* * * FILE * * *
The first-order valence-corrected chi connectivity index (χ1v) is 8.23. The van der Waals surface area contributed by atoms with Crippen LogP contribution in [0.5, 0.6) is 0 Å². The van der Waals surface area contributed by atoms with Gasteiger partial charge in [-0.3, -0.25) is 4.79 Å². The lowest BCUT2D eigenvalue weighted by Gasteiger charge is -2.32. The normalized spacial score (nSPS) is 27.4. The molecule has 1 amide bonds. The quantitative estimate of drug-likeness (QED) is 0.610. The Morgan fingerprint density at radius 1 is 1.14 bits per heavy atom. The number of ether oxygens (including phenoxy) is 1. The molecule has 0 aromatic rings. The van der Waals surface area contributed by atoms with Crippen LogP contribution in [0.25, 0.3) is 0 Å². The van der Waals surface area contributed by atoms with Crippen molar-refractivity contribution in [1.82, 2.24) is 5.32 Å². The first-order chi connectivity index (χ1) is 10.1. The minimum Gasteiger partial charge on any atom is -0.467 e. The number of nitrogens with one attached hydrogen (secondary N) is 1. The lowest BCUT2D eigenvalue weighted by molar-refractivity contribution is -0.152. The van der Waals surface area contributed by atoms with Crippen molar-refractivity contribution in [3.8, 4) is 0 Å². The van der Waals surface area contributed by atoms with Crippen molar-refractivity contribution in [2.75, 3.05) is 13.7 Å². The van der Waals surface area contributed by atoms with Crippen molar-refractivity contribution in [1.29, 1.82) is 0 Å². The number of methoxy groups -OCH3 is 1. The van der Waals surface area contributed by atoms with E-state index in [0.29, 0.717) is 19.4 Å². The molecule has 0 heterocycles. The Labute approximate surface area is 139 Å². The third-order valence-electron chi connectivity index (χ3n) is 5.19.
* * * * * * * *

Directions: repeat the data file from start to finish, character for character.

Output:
The first-order valence-corrected chi connectivity index (χ1v) is 8.23. The van der Waals surface area contributed by atoms with Crippen LogP contribution in [0.5, 0.6) is 0 Å². The van der Waals surface area contributed by atoms with Gasteiger partial charge in [-0.3, -0.25) is 4.79 Å². The lowest BCUT2D eigenvalue weighted by Gasteiger charge is -2.32. The normalized spacial score (nSPS) is 27.4. The molecule has 1 amide bonds. The quantitative estimate of drug-likeness (QED) is 0.610. The Morgan fingerprint density at radius 1 is 1.14 bits per heavy atom. The number of ether oxygens (including phenoxy) is 1. The molecule has 0 aromatic rings. The van der Waals surface area contributed by atoms with Crippen LogP contribution in [0.25, 0.3) is 0 Å². The van der Waals surface area contributed by atoms with Crippen molar-refractivity contribution in [1.82, 2.24) is 5.32 Å². The first-order chi connectivity index (χ1) is 10.1. The minimum Gasteiger partial charge on any atom is -0.467 e. The number of nitrogens with one attached hydrogen (secondary N) is 1. The lowest BCUT2D eigenvalue weighted by molar-refractivity contribution is -0.152. The van der Waals surface area contributed by atoms with Crippen molar-refractivity contribution in [3.8, 4) is 0 Å². The van der Waals surface area contributed by atoms with Crippen molar-refractivity contribution in [2.75, 3.05) is 13.7 Å². The van der Waals surface area contributed by atoms with Crippen molar-refractivity contribution in [1.29, 1.82) is 0 Å². The number of methoxy groups -OCH3 is 1. The van der Waals surface area contributed by atoms with E-state index in [0.29, 0.717) is 19.4 Å². The molecule has 0 heterocycles. The Labute approximate surface area is 139 Å². The third-order valence-electron chi connectivity index (χ3n) is 5.19.